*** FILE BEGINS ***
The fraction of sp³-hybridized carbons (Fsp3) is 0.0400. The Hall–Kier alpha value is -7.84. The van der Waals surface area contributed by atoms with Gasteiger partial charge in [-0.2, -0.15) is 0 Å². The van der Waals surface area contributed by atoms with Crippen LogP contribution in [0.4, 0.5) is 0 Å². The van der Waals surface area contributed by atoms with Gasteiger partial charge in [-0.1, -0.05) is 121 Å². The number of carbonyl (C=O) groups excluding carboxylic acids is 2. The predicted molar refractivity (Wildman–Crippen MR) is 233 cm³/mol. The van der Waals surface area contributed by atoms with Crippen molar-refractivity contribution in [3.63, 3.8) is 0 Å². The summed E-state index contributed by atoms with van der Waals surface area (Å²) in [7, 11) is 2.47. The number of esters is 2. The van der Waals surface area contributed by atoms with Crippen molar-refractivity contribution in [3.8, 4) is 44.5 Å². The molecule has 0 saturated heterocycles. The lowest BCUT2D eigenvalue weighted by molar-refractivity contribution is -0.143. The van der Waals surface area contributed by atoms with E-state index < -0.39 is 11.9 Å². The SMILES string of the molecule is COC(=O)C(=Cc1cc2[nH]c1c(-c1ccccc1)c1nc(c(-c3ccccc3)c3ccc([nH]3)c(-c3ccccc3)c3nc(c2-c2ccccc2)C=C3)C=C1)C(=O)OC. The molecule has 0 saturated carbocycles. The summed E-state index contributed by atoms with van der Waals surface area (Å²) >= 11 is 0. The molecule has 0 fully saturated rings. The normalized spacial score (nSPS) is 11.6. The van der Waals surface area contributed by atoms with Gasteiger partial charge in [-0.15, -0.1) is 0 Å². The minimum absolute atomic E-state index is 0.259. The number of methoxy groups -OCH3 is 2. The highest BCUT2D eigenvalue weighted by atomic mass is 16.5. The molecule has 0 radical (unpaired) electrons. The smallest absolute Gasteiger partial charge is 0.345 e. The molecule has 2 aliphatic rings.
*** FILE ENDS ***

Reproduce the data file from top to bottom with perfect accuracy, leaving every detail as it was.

The fraction of sp³-hybridized carbons (Fsp3) is 0.0400. The Hall–Kier alpha value is -7.84. The van der Waals surface area contributed by atoms with Gasteiger partial charge in [-0.2, -0.15) is 0 Å². The van der Waals surface area contributed by atoms with Crippen LogP contribution in [0.4, 0.5) is 0 Å². The van der Waals surface area contributed by atoms with Gasteiger partial charge in [-0.1, -0.05) is 121 Å². The number of carbonyl (C=O) groups excluding carboxylic acids is 2. The predicted molar refractivity (Wildman–Crippen MR) is 233 cm³/mol. The van der Waals surface area contributed by atoms with Crippen molar-refractivity contribution in [3.63, 3.8) is 0 Å². The summed E-state index contributed by atoms with van der Waals surface area (Å²) in [7, 11) is 2.47. The number of esters is 2. The van der Waals surface area contributed by atoms with Crippen molar-refractivity contribution in [3.8, 4) is 44.5 Å². The molecule has 0 saturated heterocycles. The lowest BCUT2D eigenvalue weighted by molar-refractivity contribution is -0.143. The van der Waals surface area contributed by atoms with E-state index < -0.39 is 11.9 Å². The SMILES string of the molecule is COC(=O)C(=Cc1cc2[nH]c1c(-c1ccccc1)c1nc(c(-c3ccccc3)c3ccc([nH]3)c(-c3ccccc3)c3nc(c2-c2ccccc2)C=C3)C=C1)C(=O)OC. The molecule has 0 saturated carbocycles. The summed E-state index contributed by atoms with van der Waals surface area (Å²) >= 11 is 0. The molecule has 0 fully saturated rings. The normalized spacial score (nSPS) is 11.6. The van der Waals surface area contributed by atoms with Gasteiger partial charge in [-0.15, -0.1) is 0 Å². The minimum absolute atomic E-state index is 0.259. The number of methoxy groups -OCH3 is 2. The highest BCUT2D eigenvalue weighted by atomic mass is 16.5. The molecule has 0 radical (unpaired) electrons. The smallest absolute Gasteiger partial charge is 0.345 e. The molecule has 2 aliphatic rings.